The plot is full of twists and turns, worthy of one of Scheherzade’s tales and the author provides good insights into Persian culture. The hyper-realistic illustrations are particularly evocative and leap off the page, spellbinding for any child!
By Robert D. San Souci
In this Native American retelling, an Ojibwa man raises three daughters entirely on his own. As to be expected, the two older ones are spoiled, lazy, and mean-spirited. The youngest has to do all the heavy lifting. When the flames from the cooking fire burn her face or her hair, her cruel sisters laugh and call her Sootface.
Meanwhile, a mighty warrior with the power to be invisible has decided to marry. But he will only take a woman with a pure and honest heart – only she will be able to see him. With the help of his sister, he sets out to find his bride. Who will it be?
Once again, this retelling goes beyond simple beauty and places emphasis on virtue instead, making for a more powerful message. The illustrations also do a wonderful job of introducing little ones to the Ojibwa culture with plenty of details on village life, shelter, clothing, hunting, and more.
By Robert D. San Souci
In this Creole take, children will venture into the American South. Two sisters, cruel Rose and kind-hearted Blanche, live in Louisiana. Blanche is, of course, as oppressed as any Cinderella. But her kindness pays off when she helps a hideous old woman with magical powers. The aunty gives her a chicken house full of talking eggs with treasures for good, obedient girls: silver and jewels, dresses, shoes, and even a splendid carriage (not to mention a two-headed cow, square-dancing rabbits, and rainbow chickens!).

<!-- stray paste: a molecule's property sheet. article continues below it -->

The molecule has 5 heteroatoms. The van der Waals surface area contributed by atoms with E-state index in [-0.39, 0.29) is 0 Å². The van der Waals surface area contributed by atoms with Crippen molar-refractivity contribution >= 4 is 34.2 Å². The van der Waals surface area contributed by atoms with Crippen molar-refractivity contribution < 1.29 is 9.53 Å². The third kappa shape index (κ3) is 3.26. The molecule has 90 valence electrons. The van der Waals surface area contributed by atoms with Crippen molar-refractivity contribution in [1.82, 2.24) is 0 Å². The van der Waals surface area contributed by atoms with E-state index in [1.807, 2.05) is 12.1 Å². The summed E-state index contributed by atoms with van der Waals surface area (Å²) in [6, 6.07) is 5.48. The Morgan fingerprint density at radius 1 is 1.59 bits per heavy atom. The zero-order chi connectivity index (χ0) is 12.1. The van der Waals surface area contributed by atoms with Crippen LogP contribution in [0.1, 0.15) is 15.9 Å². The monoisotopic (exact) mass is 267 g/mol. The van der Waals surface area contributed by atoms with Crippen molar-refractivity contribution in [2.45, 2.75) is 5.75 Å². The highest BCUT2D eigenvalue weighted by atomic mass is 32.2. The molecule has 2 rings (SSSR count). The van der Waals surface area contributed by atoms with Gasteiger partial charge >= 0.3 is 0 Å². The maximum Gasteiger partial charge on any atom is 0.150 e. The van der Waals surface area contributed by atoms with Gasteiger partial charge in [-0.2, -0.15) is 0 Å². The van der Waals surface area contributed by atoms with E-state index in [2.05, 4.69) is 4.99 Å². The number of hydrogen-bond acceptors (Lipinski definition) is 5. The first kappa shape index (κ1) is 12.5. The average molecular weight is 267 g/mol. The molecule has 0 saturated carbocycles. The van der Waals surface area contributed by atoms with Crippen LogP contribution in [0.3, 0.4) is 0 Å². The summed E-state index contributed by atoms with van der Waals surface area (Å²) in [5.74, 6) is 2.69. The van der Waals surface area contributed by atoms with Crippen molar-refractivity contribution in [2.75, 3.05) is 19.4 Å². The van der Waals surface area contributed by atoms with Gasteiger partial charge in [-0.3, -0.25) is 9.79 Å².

Full of colorful, Southern expressions and spectacular scenes, the language in this book sings and the illustrations are gorgeous!
By Ai-Ling Louie
Almost a thousand years older than any European version, this Chinese folktale is a real classic. Children will recognize all the familiar components: a cruel stepmother and a hideous stepsister, an emperor that’s looking to wed, a magical helper, and a lost shoe. But rather than simply receiving gifts like Cinderella, Yeh-Shen must earn them.
The sparse text is incredibly eloquent, and the message divine. Yeh-Shen truly deserves the fortunes she gets. Misty, jewel-toned illustrations will transport any young reader (or listener) to a glorious ancient land.
Do you have a favorite retelling of an old classic? Share your favorite reads with us.